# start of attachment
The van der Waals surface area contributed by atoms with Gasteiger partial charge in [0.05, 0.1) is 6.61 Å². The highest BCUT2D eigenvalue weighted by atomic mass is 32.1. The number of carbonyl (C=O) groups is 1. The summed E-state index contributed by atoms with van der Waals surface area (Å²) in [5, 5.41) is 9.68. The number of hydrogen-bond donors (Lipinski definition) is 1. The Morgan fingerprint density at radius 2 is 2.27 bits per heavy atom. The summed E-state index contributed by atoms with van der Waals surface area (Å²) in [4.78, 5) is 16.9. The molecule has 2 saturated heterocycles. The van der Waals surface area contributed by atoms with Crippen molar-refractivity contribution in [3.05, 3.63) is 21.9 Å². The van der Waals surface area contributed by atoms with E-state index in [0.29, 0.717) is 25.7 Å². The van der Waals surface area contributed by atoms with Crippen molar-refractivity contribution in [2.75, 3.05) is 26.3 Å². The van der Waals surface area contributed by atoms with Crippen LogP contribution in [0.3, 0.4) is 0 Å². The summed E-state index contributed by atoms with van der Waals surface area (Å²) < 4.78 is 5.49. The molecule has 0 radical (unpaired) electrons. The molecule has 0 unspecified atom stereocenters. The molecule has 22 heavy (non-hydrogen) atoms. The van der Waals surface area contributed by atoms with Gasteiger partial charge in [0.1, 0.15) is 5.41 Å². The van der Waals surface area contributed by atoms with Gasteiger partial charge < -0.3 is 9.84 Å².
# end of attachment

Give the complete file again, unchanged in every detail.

The van der Waals surface area contributed by atoms with Gasteiger partial charge in [0.05, 0.1) is 6.61 Å². The highest BCUT2D eigenvalue weighted by atomic mass is 32.1. The number of carbonyl (C=O) groups is 1. The summed E-state index contributed by atoms with van der Waals surface area (Å²) in [5, 5.41) is 9.68. The number of hydrogen-bond donors (Lipinski definition) is 1. The Morgan fingerprint density at radius 2 is 2.27 bits per heavy atom. The summed E-state index contributed by atoms with van der Waals surface area (Å²) in [4.78, 5) is 16.9. The molecule has 2 saturated heterocycles. The van der Waals surface area contributed by atoms with Crippen molar-refractivity contribution in [3.05, 3.63) is 21.9 Å². The van der Waals surface area contributed by atoms with E-state index in [0.29, 0.717) is 25.7 Å². The van der Waals surface area contributed by atoms with Crippen molar-refractivity contribution in [2.75, 3.05) is 26.3 Å². The van der Waals surface area contributed by atoms with Crippen LogP contribution in [0.3, 0.4) is 0 Å². The summed E-state index contributed by atoms with van der Waals surface area (Å²) < 4.78 is 5.49. The molecule has 0 radical (unpaired) electrons. The molecule has 0 unspecified atom stereocenters. The molecule has 22 heavy (non-hydrogen) atoms. The van der Waals surface area contributed by atoms with Gasteiger partial charge in [0.1, 0.15) is 5.41 Å². The van der Waals surface area contributed by atoms with Gasteiger partial charge < -0.3 is 9.84 Å².